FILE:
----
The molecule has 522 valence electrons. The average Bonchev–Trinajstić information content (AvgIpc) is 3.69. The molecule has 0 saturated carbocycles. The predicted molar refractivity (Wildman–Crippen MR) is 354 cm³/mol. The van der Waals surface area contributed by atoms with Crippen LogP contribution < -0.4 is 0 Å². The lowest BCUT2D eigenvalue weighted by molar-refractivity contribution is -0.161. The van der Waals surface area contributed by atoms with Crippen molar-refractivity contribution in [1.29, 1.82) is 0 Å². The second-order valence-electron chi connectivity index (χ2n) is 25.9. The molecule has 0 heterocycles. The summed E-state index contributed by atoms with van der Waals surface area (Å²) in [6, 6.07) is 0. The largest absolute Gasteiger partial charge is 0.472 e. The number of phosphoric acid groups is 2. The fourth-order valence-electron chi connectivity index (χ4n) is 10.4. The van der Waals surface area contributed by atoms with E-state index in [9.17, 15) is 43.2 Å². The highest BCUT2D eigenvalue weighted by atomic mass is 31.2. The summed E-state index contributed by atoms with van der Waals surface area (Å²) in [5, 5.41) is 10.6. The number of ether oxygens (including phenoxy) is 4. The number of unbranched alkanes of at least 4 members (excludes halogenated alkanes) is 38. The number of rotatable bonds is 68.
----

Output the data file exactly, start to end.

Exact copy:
The molecule has 522 valence electrons. The average Bonchev–Trinajstić information content (AvgIpc) is 3.69. The molecule has 0 saturated carbocycles. The predicted molar refractivity (Wildman–Crippen MR) is 354 cm³/mol. The van der Waals surface area contributed by atoms with Crippen LogP contribution < -0.4 is 0 Å². The lowest BCUT2D eigenvalue weighted by molar-refractivity contribution is -0.161. The van der Waals surface area contributed by atoms with Crippen molar-refractivity contribution in [1.29, 1.82) is 0 Å². The second-order valence-electron chi connectivity index (χ2n) is 25.9. The molecule has 0 heterocycles. The summed E-state index contributed by atoms with van der Waals surface area (Å²) in [6, 6.07) is 0. The largest absolute Gasteiger partial charge is 0.472 e. The number of phosphoric acid groups is 2. The fourth-order valence-electron chi connectivity index (χ4n) is 10.4. The van der Waals surface area contributed by atoms with E-state index in [9.17, 15) is 43.2 Å². The highest BCUT2D eigenvalue weighted by atomic mass is 31.2. The summed E-state index contributed by atoms with van der Waals surface area (Å²) in [5, 5.41) is 10.6. The number of ether oxygens (including phenoxy) is 4. The number of unbranched alkanes of at least 4 members (excludes halogenated alkanes) is 38. The number of rotatable bonds is 68.